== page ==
What he is getting at here – and what I greatly fear might be happening at the synod right now, is that people are liable to muddy the waters between gradualism ‘we come to Christ one step at a time’ and relativism – ‘what is true for you, might not be true for me’.
And then of course there is Kasper…
Kasper’s views on mercy are just plain wrong. Cardinal Kasper acknowledges that all sacramental marriages are indissoluble yet he suggests that because God is merciful it can be permitted for those living in an objectively sinful state to receive Holy Communion. This suggests that Kasper sees the divine mercy more as a ‘looking over’ or ‘forgetfulness’ of sin rather than as an eradication of sin and a profound interior renewal. This is an essentially Lutheran position which sees the justified sinner as, in Luther’s famous words, “dung covered by snow.”
The possibly twisted view of gradualism being presented here, and Kasper’s (nothing short of protestant) views on mercy have one thing in common:
‘Man’ at the centre.
This of course goes against what Pope Francis has asked young pilgrims attending World Youth Day 2013 to do: to keep Jesus at the “centre of their lives.” And against Pope Benedict’s final tweet as pope: ‘…May you always experience the joy that comes from putting Christ at the centre of your lives.’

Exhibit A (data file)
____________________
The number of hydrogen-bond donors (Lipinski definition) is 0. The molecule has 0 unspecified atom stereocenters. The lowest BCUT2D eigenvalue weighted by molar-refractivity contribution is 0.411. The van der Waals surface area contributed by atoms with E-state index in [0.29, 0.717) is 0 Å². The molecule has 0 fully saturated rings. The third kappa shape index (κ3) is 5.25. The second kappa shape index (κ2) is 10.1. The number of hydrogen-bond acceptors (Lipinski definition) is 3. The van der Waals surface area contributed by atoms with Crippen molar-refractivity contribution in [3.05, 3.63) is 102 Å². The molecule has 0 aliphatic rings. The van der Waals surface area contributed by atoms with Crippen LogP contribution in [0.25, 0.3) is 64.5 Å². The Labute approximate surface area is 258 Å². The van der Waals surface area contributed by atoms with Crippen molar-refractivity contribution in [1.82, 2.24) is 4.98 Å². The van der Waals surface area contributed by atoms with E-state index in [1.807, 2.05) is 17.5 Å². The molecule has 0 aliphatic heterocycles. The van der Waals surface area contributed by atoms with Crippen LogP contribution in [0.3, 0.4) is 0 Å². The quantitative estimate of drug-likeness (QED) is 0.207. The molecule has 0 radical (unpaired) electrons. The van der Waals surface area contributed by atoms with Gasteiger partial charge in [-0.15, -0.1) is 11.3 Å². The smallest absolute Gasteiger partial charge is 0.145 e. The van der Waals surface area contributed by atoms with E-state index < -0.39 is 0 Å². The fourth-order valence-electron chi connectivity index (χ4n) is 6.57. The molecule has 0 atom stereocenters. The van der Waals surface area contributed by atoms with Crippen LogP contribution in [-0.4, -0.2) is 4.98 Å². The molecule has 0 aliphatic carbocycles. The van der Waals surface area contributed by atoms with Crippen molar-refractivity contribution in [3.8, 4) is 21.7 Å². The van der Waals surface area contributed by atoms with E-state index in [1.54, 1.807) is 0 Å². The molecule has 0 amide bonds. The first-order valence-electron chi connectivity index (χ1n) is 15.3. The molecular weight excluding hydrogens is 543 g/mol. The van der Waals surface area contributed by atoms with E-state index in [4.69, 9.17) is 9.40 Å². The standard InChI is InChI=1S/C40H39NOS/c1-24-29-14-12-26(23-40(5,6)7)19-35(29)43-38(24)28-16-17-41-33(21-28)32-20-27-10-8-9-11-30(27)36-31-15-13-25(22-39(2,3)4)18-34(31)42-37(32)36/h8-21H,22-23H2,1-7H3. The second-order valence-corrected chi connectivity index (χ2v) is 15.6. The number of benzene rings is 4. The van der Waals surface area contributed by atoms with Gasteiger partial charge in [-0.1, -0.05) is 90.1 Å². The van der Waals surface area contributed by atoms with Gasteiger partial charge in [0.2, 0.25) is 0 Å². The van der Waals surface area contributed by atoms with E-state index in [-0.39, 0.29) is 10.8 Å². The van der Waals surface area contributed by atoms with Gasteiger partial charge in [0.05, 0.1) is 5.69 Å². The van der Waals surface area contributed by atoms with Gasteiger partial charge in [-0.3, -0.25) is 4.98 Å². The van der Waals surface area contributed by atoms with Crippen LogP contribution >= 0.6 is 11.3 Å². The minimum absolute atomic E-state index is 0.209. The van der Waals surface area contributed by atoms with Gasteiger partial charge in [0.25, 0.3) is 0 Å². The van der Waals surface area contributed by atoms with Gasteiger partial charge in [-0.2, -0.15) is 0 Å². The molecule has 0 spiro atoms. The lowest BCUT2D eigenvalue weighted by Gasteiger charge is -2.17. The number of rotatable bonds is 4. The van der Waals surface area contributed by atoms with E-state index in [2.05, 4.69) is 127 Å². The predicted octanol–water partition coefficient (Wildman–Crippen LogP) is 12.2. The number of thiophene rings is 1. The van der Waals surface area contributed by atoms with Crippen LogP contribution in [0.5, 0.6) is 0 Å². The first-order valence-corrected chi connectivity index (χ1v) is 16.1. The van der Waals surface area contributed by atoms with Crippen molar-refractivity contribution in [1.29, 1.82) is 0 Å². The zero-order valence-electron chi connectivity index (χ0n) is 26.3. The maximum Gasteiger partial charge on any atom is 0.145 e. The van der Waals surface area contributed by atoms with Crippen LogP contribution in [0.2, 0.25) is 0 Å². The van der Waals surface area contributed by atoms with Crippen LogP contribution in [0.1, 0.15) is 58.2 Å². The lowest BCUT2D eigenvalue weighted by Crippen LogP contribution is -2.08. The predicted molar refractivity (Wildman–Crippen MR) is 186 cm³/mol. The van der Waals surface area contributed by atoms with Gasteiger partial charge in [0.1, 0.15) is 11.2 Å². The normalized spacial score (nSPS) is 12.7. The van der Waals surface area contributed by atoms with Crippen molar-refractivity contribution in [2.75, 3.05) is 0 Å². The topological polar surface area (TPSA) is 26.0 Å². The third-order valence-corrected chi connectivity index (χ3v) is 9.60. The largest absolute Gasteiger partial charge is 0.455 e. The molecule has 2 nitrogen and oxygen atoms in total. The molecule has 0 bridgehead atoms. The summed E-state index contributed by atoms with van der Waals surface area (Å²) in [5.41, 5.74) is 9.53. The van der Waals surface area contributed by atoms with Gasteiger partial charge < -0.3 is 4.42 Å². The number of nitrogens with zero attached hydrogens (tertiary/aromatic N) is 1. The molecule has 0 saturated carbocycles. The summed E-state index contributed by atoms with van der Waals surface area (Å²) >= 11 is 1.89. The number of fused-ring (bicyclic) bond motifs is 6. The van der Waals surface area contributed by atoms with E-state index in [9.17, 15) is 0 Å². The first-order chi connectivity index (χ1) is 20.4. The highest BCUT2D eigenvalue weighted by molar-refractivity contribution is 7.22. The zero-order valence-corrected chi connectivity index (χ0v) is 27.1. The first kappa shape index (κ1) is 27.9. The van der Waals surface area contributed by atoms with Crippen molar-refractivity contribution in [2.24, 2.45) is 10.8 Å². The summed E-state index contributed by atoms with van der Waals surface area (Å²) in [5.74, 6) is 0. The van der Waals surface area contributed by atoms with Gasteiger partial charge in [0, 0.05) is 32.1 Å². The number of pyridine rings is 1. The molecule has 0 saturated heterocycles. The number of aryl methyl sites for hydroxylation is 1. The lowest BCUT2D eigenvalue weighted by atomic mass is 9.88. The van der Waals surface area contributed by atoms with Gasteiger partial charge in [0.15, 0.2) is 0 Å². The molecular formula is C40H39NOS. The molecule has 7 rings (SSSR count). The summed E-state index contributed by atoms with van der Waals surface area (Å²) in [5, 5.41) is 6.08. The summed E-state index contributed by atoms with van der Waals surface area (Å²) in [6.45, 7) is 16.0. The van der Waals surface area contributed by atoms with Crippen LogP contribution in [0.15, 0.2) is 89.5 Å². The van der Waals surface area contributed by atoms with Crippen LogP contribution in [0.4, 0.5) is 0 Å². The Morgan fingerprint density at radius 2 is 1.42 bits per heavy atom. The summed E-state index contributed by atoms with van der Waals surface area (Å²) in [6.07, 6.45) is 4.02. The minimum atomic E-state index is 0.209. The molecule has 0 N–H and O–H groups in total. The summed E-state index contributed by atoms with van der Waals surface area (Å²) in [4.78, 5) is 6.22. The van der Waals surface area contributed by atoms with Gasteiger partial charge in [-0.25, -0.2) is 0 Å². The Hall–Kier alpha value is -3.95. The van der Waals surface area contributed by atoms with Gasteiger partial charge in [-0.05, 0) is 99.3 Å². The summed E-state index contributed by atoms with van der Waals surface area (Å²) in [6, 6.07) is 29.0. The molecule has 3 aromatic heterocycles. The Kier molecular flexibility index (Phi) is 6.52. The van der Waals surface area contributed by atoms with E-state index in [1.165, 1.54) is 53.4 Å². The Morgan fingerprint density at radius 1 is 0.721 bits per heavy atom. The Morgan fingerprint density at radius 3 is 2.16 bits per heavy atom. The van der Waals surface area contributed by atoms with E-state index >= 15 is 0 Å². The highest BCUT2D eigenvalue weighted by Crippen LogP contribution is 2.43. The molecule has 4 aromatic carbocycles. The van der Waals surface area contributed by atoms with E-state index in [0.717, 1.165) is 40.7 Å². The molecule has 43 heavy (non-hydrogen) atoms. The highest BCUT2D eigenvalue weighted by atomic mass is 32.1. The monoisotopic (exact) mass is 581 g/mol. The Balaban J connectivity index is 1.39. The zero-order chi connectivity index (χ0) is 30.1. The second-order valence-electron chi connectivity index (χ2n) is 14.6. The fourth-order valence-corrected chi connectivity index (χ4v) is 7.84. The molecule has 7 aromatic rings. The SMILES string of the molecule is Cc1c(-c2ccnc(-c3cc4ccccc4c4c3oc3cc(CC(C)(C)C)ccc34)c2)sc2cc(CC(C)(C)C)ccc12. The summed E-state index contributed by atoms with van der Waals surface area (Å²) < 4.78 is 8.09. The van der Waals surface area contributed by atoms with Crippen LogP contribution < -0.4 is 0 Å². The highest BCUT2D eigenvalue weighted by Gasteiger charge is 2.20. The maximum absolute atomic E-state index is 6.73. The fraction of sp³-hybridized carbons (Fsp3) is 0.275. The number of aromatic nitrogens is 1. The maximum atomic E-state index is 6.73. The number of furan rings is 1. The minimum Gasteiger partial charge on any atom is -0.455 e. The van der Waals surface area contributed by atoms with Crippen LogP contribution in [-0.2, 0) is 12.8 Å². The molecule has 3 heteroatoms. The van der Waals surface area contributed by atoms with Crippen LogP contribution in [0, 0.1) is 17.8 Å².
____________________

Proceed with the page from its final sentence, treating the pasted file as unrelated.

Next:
Not to get too apocalyptic on you but… I need to quote 675 from the CCC:
“675 Before Christ’s second coming the Church must pass through a final trial that will shake the faith of many believers. The persecution that accompanies her pilgrimage on earth will unveil the “mystery of iniquity” in the form of a religious deception offering men an apparent solution to their problems at the price of apostasy from the truth. The supreme religious deception is that of the Antichrist, a pseudo-messianism by which man glorifies himself in place of God and of his Messiah come in the flesh.”
Now, I’m not necessarily suggesting we are on the verge of the second coming, but what I am suggesting is that we have to be incredibly vigilant of Bishops spouting religious deception offering men an apparent solution to their problems at the price of apostasy from the truth. And any apparent solutions that allow man to glorify himself, and his own wants and desires, in place of God.
Is Christ or Man at the centre of the Family Synod?
It is becoming clearer and clearer to me that many of the problems in the church today rest on the relationship one has with Christ. So many, it seems, are having a relationship with Christ on THEIR term rather than on His. When we decide to follow Christ we are doing just that – FOLLOWING. He is in charge. The relationship does not revolve around us. The world does not revolve around us. We must not become the most important thing in our lives – He must. And once this relationship has matured and developed and we find ourselves helplessly and hopelessly in love with Christ, we finding ourselves wanting to give more to him. We are able to understand and accept the doctrine and the rules of the church because within the context of a loving relationship with Christ – they make sense.
Why is no-one at the synod saying this?